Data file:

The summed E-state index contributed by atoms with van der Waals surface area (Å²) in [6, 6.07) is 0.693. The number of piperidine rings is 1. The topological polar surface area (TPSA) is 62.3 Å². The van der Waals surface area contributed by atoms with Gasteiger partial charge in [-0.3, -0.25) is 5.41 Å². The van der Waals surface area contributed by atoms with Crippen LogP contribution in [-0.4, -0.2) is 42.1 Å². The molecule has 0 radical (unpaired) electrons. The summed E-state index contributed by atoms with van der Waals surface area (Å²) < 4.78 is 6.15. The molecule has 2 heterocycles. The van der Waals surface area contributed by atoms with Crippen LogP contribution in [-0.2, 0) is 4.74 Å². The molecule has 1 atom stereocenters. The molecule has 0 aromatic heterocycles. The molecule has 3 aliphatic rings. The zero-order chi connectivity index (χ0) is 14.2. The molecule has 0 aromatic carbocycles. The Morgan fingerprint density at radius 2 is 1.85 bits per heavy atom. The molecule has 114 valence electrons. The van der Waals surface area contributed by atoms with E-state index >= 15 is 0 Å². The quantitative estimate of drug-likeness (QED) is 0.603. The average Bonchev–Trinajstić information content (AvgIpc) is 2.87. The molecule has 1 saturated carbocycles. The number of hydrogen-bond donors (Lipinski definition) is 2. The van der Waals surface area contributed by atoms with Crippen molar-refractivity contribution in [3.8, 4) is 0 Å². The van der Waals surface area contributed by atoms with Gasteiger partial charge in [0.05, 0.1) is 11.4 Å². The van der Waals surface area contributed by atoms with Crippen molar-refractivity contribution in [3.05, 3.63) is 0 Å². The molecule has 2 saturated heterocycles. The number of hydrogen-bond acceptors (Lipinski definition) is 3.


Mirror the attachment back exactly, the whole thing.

The summed E-state index contributed by atoms with van der Waals surface area (Å²) in [6, 6.07) is 0.693. The number of piperidine rings is 1. The topological polar surface area (TPSA) is 62.3 Å². The van der Waals surface area contributed by atoms with Gasteiger partial charge in [-0.3, -0.25) is 5.41 Å². The van der Waals surface area contributed by atoms with Crippen LogP contribution in [-0.4, -0.2) is 42.1 Å². The molecule has 0 radical (unpaired) electrons. The summed E-state index contributed by atoms with van der Waals surface area (Å²) < 4.78 is 6.15. The molecule has 2 heterocycles. The van der Waals surface area contributed by atoms with Crippen LogP contribution in [-0.2, 0) is 4.74 Å². The molecule has 1 atom stereocenters. The molecule has 0 aromatic heterocycles. The molecule has 3 aliphatic rings. The zero-order chi connectivity index (χ0) is 14.2. The molecule has 0 aromatic carbocycles. The Morgan fingerprint density at radius 2 is 1.85 bits per heavy atom. The molecule has 114 valence electrons. The van der Waals surface area contributed by atoms with E-state index >= 15 is 0 Å². The quantitative estimate of drug-likeness (QED) is 0.603. The average Bonchev–Trinajstić information content (AvgIpc) is 2.87. The molecule has 1 saturated carbocycles. The number of hydrogen-bond donors (Lipinski definition) is 2. The van der Waals surface area contributed by atoms with Crippen molar-refractivity contribution in [3.8, 4) is 0 Å². The van der Waals surface area contributed by atoms with Gasteiger partial charge in [0.05, 0.1) is 11.4 Å². The van der Waals surface area contributed by atoms with Crippen molar-refractivity contribution in [3.05, 3.63) is 0 Å². The molecule has 2 saturated heterocycles. The number of hydrogen-bond acceptors (Lipinski definition) is 3.